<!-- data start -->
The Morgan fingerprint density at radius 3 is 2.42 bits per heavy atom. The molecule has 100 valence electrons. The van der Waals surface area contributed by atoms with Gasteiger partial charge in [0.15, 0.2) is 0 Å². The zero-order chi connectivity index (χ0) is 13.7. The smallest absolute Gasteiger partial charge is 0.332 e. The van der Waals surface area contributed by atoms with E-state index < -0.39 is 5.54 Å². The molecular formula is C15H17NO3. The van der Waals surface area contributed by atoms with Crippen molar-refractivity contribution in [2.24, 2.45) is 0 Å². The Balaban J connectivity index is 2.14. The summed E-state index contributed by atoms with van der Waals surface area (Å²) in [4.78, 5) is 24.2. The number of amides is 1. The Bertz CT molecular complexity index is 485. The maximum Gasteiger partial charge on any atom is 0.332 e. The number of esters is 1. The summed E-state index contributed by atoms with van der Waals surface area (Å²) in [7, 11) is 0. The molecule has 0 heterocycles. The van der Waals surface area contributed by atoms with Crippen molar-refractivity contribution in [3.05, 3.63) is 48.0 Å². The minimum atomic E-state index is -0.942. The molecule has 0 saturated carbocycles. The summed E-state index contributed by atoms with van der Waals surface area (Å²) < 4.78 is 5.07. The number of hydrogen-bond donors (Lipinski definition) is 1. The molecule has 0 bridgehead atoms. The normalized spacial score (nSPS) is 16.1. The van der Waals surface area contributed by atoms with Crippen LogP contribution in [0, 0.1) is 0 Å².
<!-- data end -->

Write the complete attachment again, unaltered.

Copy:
The Morgan fingerprint density at radius 3 is 2.42 bits per heavy atom. The molecule has 100 valence electrons. The van der Waals surface area contributed by atoms with Gasteiger partial charge in [0.15, 0.2) is 0 Å². The zero-order chi connectivity index (χ0) is 13.7. The smallest absolute Gasteiger partial charge is 0.332 e. The van der Waals surface area contributed by atoms with E-state index < -0.39 is 5.54 Å². The molecular formula is C15H17NO3. The van der Waals surface area contributed by atoms with Crippen molar-refractivity contribution in [2.24, 2.45) is 0 Å². The Balaban J connectivity index is 2.14. The summed E-state index contributed by atoms with van der Waals surface area (Å²) in [4.78, 5) is 24.2. The number of amides is 1. The Bertz CT molecular complexity index is 485. The maximum Gasteiger partial charge on any atom is 0.332 e. The number of esters is 1. The summed E-state index contributed by atoms with van der Waals surface area (Å²) in [7, 11) is 0. The molecule has 0 heterocycles. The van der Waals surface area contributed by atoms with Crippen molar-refractivity contribution in [3.05, 3.63) is 48.0 Å². The minimum atomic E-state index is -0.942. The molecule has 0 saturated carbocycles. The summed E-state index contributed by atoms with van der Waals surface area (Å²) < 4.78 is 5.07. The number of hydrogen-bond donors (Lipinski definition) is 1. The molecule has 0 bridgehead atoms. The normalized spacial score (nSPS) is 16.1. The van der Waals surface area contributed by atoms with Crippen LogP contribution in [0, 0.1) is 0 Å².